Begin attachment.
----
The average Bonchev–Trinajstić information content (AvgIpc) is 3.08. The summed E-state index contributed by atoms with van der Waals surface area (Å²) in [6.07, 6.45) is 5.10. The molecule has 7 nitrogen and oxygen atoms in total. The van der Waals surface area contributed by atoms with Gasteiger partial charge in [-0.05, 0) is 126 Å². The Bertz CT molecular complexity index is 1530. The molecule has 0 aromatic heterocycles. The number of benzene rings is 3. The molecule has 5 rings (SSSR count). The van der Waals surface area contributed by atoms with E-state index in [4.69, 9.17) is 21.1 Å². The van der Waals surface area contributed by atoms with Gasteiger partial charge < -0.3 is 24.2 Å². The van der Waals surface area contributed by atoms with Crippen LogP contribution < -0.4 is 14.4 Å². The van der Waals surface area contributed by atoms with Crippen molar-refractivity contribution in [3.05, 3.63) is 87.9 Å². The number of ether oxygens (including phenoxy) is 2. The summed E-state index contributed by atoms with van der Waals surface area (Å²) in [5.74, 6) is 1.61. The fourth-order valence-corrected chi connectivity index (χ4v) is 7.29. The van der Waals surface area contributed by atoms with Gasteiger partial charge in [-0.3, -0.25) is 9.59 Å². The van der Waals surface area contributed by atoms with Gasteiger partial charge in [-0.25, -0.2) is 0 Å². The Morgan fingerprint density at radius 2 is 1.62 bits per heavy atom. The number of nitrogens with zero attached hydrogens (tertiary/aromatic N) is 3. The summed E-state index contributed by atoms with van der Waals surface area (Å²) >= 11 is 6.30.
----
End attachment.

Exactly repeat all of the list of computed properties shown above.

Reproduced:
The average Bonchev–Trinajstić information content (AvgIpc) is 3.08. The summed E-state index contributed by atoms with van der Waals surface area (Å²) in [6.07, 6.45) is 5.10. The molecule has 7 nitrogen and oxygen atoms in total. The van der Waals surface area contributed by atoms with Gasteiger partial charge in [-0.05, 0) is 126 Å². The Bertz CT molecular complexity index is 1530. The molecule has 0 aromatic heterocycles. The number of benzene rings is 3. The molecule has 5 rings (SSSR count). The van der Waals surface area contributed by atoms with E-state index in [4.69, 9.17) is 21.1 Å². The van der Waals surface area contributed by atoms with Gasteiger partial charge < -0.3 is 24.2 Å². The van der Waals surface area contributed by atoms with Crippen LogP contribution < -0.4 is 14.4 Å². The van der Waals surface area contributed by atoms with Crippen molar-refractivity contribution in [3.05, 3.63) is 87.9 Å². The number of ether oxygens (including phenoxy) is 2. The summed E-state index contributed by atoms with van der Waals surface area (Å²) in [5.74, 6) is 1.61. The fourth-order valence-corrected chi connectivity index (χ4v) is 7.29. The van der Waals surface area contributed by atoms with Gasteiger partial charge in [-0.3, -0.25) is 9.59 Å². The van der Waals surface area contributed by atoms with Gasteiger partial charge in [-0.25, -0.2) is 0 Å². The Morgan fingerprint density at radius 2 is 1.62 bits per heavy atom. The number of nitrogens with zero attached hydrogens (tertiary/aromatic N) is 3. The summed E-state index contributed by atoms with van der Waals surface area (Å²) >= 11 is 6.30.